President Xi Jinping’s timely directives on guiding Hong Kong’s bitter fight against the worsening fifth wave of the COVID-19 pandemic outbreak allows the city to see light at the end of the tunnel. The number of new infections has soared over the past week. The speed of transmission is so fast that it threatens to stretch our healthcare system to its limit, with isolation facilities and hospital beds for infected patients now operating near full capacity. Special arrangements are required to ensure the orderly supplies of fresh vegetables and other necessities in Hong Kong, and to prevent the new wave of infections from further spreading to neighboring cities in the Greater Bay Area through the logistics supply chains and other channels.
Around the world, the traumatic experience of the pandemic has compelled us to rethink the role and importance of public sector capacity, and Hong Kong is no exception. Public sector capacity refers to the set of skills, capabilities, and resources necessary to perform policy functions, ranging from providing public services to designing and implementing policy measures in order to attain specific goals. Fighting COVID-19 is a critical test of government capabilities to manage an emergency and lead societies to overcome a crisis.
Large-scale mission-oriented policy mobilization may not be a mode of governance that Hong Kong is traditionally familiar with, but the world has been changed by the pandemic, and Hong Kong needs to adapt and enhance its governance capacity as well
To effectively deal with the pandemic, the government needs a strong mobilization capacity to mobilize resources and coordinate policy measures. It requires a capable and adaptive public sector to strengthen healthcare services and pandemic control at the front line, provide targeted relief-funding support to residents and ailing small businesses, and implement economic policies to support employment and stabilize essential-goods supply chains. All of these take hard work to perform well and cannot rely on improvisation.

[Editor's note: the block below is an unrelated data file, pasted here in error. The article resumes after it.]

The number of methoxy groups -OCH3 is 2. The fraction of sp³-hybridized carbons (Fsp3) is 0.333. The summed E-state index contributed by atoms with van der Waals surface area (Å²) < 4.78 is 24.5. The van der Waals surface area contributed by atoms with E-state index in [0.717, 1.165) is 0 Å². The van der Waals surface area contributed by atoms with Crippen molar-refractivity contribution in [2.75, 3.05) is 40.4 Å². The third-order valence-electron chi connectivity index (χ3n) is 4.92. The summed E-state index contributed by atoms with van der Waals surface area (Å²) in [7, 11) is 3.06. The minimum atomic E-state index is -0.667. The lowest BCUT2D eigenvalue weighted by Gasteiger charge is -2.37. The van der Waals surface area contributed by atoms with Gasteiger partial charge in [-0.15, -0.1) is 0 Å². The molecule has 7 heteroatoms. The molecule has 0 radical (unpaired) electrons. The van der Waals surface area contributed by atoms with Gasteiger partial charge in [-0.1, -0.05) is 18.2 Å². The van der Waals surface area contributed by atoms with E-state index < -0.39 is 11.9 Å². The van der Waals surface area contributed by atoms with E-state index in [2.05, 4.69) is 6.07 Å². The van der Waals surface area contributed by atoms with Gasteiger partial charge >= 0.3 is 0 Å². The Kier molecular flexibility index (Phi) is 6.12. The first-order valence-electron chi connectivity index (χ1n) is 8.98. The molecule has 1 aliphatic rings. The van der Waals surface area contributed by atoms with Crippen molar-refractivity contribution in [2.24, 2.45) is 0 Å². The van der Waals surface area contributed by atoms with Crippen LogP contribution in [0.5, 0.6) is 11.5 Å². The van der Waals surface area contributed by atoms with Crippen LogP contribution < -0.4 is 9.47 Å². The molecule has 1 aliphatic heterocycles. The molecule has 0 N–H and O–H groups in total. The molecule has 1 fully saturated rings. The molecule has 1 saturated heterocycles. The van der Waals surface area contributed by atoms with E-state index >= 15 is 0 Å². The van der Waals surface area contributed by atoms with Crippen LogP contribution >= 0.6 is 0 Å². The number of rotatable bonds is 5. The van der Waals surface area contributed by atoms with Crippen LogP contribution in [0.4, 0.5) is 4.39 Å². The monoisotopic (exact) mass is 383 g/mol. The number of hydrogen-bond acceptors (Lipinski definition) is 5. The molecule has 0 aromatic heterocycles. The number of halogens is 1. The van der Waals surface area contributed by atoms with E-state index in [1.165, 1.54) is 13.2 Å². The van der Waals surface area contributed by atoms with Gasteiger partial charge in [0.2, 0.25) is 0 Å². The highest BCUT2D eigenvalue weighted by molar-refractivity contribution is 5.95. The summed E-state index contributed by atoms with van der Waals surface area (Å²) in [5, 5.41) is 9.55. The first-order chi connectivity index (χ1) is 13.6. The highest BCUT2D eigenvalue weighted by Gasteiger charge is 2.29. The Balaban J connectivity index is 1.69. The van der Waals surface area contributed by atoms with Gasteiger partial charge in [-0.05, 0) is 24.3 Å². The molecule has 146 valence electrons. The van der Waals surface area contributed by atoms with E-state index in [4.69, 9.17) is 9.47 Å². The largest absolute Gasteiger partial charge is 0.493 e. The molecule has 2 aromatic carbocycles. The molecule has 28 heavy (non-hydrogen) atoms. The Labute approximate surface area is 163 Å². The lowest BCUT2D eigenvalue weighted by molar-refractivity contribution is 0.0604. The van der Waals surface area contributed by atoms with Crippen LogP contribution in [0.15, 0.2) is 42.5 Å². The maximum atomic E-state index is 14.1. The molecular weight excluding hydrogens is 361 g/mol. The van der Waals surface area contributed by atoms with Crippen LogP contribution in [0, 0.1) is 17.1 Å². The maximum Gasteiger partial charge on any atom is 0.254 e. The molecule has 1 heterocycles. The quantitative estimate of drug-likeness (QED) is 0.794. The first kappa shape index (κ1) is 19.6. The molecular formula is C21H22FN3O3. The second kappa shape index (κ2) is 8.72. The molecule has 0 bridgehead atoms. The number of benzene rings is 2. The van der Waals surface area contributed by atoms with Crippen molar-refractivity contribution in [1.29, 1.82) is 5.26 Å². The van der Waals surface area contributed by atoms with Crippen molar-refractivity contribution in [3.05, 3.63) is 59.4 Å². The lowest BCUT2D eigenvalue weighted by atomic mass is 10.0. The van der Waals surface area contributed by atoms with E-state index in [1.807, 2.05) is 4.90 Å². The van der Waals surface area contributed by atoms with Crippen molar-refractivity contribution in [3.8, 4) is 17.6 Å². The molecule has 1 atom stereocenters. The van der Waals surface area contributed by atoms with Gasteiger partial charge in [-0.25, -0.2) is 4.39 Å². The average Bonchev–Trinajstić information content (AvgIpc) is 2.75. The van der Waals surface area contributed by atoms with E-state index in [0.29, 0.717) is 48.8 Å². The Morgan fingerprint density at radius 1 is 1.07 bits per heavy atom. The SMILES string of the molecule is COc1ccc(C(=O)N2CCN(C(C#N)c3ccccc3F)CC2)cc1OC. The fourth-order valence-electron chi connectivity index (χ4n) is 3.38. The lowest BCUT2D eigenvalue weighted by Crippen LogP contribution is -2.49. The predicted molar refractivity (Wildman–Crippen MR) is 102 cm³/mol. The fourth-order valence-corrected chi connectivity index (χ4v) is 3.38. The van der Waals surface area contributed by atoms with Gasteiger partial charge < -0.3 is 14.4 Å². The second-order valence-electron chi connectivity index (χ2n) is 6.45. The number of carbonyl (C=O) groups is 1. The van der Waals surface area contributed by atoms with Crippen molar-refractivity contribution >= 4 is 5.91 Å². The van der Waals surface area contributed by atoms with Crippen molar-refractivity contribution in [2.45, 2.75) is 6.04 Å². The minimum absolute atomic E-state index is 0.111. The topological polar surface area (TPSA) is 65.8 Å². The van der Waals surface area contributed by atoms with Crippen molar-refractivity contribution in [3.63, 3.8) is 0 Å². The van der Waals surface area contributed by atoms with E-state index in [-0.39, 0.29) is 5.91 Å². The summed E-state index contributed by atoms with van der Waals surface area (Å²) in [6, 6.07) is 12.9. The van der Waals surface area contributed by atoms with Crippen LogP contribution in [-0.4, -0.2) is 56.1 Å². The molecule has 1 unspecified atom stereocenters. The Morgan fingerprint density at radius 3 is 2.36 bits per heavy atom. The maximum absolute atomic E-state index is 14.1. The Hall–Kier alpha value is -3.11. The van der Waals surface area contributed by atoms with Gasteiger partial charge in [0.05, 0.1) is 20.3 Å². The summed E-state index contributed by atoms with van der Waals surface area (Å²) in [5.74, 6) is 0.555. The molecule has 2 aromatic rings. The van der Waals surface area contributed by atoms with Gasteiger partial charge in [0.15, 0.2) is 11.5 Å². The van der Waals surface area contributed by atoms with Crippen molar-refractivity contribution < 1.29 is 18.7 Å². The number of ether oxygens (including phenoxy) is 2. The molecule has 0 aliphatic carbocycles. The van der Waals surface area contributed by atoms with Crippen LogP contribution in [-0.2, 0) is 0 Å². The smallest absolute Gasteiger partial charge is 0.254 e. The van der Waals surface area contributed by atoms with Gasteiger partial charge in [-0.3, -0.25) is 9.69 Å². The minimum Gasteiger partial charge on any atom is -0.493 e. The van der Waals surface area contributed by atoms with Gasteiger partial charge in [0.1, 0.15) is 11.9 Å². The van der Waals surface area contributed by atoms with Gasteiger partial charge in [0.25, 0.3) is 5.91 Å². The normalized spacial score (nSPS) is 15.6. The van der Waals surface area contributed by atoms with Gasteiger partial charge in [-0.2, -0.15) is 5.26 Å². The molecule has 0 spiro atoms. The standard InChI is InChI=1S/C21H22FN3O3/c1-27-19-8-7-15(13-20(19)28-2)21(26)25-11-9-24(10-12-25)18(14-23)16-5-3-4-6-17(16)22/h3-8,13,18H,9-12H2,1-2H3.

Government mobilization capacity depends on the cumulative investment in the public sector resources and talent as well as the trust between the government and society. For decades before the COVID-19 pandemic, the logic of public sector reform in many high-income economies had been outsourcing, marketization, and privatization, with lackluster investment in the public healthcare system and related infrastructures. Where past investment proves inadequate and needed resources are not in place when the pandemic hits, it’s difficult for the government to deal with emergencies simply by ad hoc measures. Capacity-building in normal times shapes resilience in crisis times.
The prevailing mindset, values and governance philosophy also matter enormously. The doctrines of laissez-faire policy and government noninterventionism are not conducive to effective collective responses to the grand societal challenges such as a pandemic, climate change, and demographic problems. It takes leadership, political will and a strong sense of public responsibility and social solidarity to cope with the pandemic and other grand challenges of our era. As economist Mariana Mazzucato points out, governments in the 21st century need to have mission-oriented thinking to generate public policies that can systemically mobilize knowledge, skills and resources across sectors to confront the big societal problems.
With different capacity, ideology and commitment, governments around the world face different constraints and have varied responses to the COVID-19 pandemic. Now the policy thinking seems to be bifurcating into two branches — “dynamic zero tolerance” or “living with the virus” — but the reality is a more-complicated and evolving spectrum of policy choices associated with different costs and benefits.